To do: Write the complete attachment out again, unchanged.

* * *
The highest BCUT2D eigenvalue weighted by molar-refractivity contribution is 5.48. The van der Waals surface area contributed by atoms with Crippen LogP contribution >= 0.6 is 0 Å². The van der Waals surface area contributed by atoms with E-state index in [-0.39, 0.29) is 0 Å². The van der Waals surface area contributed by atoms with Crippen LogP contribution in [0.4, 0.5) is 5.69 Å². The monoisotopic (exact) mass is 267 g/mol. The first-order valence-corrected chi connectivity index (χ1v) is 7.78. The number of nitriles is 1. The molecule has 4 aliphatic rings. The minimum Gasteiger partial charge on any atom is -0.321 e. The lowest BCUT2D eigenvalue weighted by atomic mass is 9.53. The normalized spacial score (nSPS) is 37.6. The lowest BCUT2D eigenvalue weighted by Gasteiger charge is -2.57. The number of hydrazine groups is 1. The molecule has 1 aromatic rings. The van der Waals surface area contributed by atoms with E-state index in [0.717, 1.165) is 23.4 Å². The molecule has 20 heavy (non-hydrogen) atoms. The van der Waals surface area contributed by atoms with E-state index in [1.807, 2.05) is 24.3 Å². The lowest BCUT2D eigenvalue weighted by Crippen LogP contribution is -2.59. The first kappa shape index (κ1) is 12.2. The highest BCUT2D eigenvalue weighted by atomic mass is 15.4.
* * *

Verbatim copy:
The highest BCUT2D eigenvalue weighted by molar-refractivity contribution is 5.48. The van der Waals surface area contributed by atoms with Crippen LogP contribution >= 0.6 is 0 Å². The van der Waals surface area contributed by atoms with E-state index in [-0.39, 0.29) is 0 Å². The van der Waals surface area contributed by atoms with Crippen LogP contribution in [0.4, 0.5) is 5.69 Å². The monoisotopic (exact) mass is 267 g/mol. The first-order valence-corrected chi connectivity index (χ1v) is 7.78. The number of nitriles is 1. The molecule has 4 aliphatic rings. The minimum Gasteiger partial charge on any atom is -0.321 e. The lowest BCUT2D eigenvalue weighted by atomic mass is 9.53. The normalized spacial score (nSPS) is 37.6. The lowest BCUT2D eigenvalue weighted by Gasteiger charge is -2.57. The number of hydrazine groups is 1. The molecule has 1 aromatic rings. The van der Waals surface area contributed by atoms with E-state index in [0.717, 1.165) is 23.4 Å². The molecule has 20 heavy (non-hydrogen) atoms. The van der Waals surface area contributed by atoms with E-state index in [1.807, 2.05) is 24.3 Å². The lowest BCUT2D eigenvalue weighted by Crippen LogP contribution is -2.59. The first kappa shape index (κ1) is 12.2. The highest BCUT2D eigenvalue weighted by atomic mass is 15.4.